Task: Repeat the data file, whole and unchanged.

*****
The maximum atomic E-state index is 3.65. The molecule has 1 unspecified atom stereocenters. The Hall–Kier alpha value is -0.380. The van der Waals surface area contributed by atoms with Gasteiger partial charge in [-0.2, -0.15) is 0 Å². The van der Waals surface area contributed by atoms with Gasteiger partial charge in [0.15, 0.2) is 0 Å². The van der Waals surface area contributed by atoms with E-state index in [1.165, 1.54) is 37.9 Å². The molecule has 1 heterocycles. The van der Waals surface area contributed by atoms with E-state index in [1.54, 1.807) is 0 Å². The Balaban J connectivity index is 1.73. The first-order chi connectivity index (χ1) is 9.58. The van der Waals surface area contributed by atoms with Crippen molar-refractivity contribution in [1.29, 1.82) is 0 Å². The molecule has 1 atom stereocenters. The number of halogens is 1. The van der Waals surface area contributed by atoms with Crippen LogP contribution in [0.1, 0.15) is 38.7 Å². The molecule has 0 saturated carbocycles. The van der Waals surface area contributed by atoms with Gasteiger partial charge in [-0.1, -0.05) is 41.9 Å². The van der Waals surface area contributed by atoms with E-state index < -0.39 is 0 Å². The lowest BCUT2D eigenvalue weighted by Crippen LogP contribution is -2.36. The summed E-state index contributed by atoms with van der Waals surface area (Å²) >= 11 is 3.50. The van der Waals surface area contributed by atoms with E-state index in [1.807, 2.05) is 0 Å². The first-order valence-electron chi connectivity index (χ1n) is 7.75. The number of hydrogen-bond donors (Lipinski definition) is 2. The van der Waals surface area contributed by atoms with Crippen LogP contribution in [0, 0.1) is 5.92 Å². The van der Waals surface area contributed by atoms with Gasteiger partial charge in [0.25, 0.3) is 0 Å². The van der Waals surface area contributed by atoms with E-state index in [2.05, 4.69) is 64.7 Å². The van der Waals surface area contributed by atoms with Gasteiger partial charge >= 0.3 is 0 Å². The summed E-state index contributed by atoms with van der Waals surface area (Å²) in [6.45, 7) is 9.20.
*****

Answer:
The maximum atomic E-state index is 3.65. The molecule has 1 unspecified atom stereocenters. The Hall–Kier alpha value is -0.380. The van der Waals surface area contributed by atoms with Gasteiger partial charge in [-0.2, -0.15) is 0 Å². The van der Waals surface area contributed by atoms with Gasteiger partial charge in [0.15, 0.2) is 0 Å². The van der Waals surface area contributed by atoms with E-state index in [1.165, 1.54) is 37.9 Å². The molecule has 1 heterocycles. The van der Waals surface area contributed by atoms with E-state index in [1.54, 1.807) is 0 Å². The Balaban J connectivity index is 1.73. The first-order chi connectivity index (χ1) is 9.58. The van der Waals surface area contributed by atoms with Crippen molar-refractivity contribution in [1.29, 1.82) is 0 Å². The molecule has 1 atom stereocenters. The number of halogens is 1. The van der Waals surface area contributed by atoms with Crippen LogP contribution in [0.1, 0.15) is 38.7 Å². The molecule has 0 saturated carbocycles. The van der Waals surface area contributed by atoms with Gasteiger partial charge in [-0.1, -0.05) is 41.9 Å². The van der Waals surface area contributed by atoms with E-state index < -0.39 is 0 Å². The lowest BCUT2D eigenvalue weighted by Crippen LogP contribution is -2.36. The summed E-state index contributed by atoms with van der Waals surface area (Å²) >= 11 is 3.50. The van der Waals surface area contributed by atoms with E-state index in [1.807, 2.05) is 0 Å². The first-order valence-electron chi connectivity index (χ1n) is 7.75. The number of hydrogen-bond donors (Lipinski definition) is 2. The van der Waals surface area contributed by atoms with Crippen LogP contribution in [0, 0.1) is 5.92 Å². The van der Waals surface area contributed by atoms with Gasteiger partial charge in [0.25, 0.3) is 0 Å². The van der Waals surface area contributed by atoms with E-state index in [2.05, 4.69) is 64.7 Å². The van der Waals surface area contributed by atoms with Gasteiger partial charge >= 0.3 is 0 Å². The summed E-state index contributed by atoms with van der Waals surface area (Å²) in [6.45, 7) is 9.20.